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Sense of Coherence in Patients with Inflammatory Bowel Disease

DOI: 10.1155/2014/989038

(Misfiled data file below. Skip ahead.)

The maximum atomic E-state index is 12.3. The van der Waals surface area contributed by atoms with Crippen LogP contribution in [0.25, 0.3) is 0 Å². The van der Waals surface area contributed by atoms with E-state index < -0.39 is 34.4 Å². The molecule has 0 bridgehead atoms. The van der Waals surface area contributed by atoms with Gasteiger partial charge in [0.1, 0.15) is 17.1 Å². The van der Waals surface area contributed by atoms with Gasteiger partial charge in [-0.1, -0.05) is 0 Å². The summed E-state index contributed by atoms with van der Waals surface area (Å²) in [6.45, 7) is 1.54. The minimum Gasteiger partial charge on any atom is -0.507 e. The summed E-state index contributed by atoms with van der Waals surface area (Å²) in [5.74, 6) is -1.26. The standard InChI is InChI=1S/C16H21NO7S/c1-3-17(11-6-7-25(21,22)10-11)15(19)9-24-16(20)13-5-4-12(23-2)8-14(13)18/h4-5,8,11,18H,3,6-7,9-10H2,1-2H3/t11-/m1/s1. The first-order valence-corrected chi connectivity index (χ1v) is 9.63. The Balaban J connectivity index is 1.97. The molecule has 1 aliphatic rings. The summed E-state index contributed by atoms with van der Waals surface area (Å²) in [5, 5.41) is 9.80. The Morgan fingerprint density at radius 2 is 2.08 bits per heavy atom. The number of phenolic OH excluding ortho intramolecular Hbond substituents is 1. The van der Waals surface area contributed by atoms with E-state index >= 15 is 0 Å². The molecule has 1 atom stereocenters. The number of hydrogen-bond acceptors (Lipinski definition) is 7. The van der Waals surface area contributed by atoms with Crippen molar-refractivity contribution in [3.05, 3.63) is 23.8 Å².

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Background and Aim. Sense of coherence (SOC) is a health-promoting concept reflecting a person’s view of life and response to stressful situations and may be of importance in coping with chronic illness. The aim of this study was to explore associations between SOC and sociodemographic, disease-related, and personal characteristics in a sample of patients with inflammatory bowel disease (IBD). Methods. Measures included sociodemographic and disease-related data, the Sense of Coherence Scale, General Self-Efficacy Scale (GSE), and Fatigue Severity Scale (FSS-5). Results. In total, 428 IBD patients had evaluable questionnaires (response rate 93%). The overall mean SOC total score was 66.25 (SD 11.47) and with no statistically significant difference between patients with ulcerative colitis (UC) and patients with Crohn’s disease (CD). In the multivariate analyses, higher GSE scores were significantly associated with higher SOC scores and higher FSS-5 scores were significantly associated with lower SOC scores in both UC and CD. Conclusion. GSE and FSS-5 contributed more to the variance in SOC than sociodemographic and disease-related variables. Longitudinal studies are warranted to investigate the value of SOC as a predictor of disability, medication adherence, coping behavior, and health-related quality of life. 1. Introduction The inflammatory bowel diseases (IBD), Crohn’s disease (CD), and ulcerative colitis (UC) are chronic inflammatory disorders of the gastrointestinal tract of unknown etiology. The course of disease is characterized by periods of symptom flares and periods with quiescent disease. Common symptoms are diarrhea, bloody stools, fever, fatigue, and abdominal pain [1–3]. As with many chronic diseases, IBD patients’ quality of life and psychosocial function have been shown to be influenced by their disease [4–8]. Further, patients diagnosed with IBD at a young age and with a severe disease course have an increased risk for work disability [9]. Coping with a chronic illness such as IBD involves complex cognitive, physical, emotional, psychological, and behavioral processes [5]. Patients must be able to manage complex medication regimens, find meaning in and adapt to changeable life conditions, and deal with emotions associated with the fact that the disease is not curable. The unpredictable disease course also poses challenges for the patients’ daily life as well their life in general [10]. Given the complexity of living with a chronic illness, personal resources may be of importance for patients’ well-being, quality of life, and ability to

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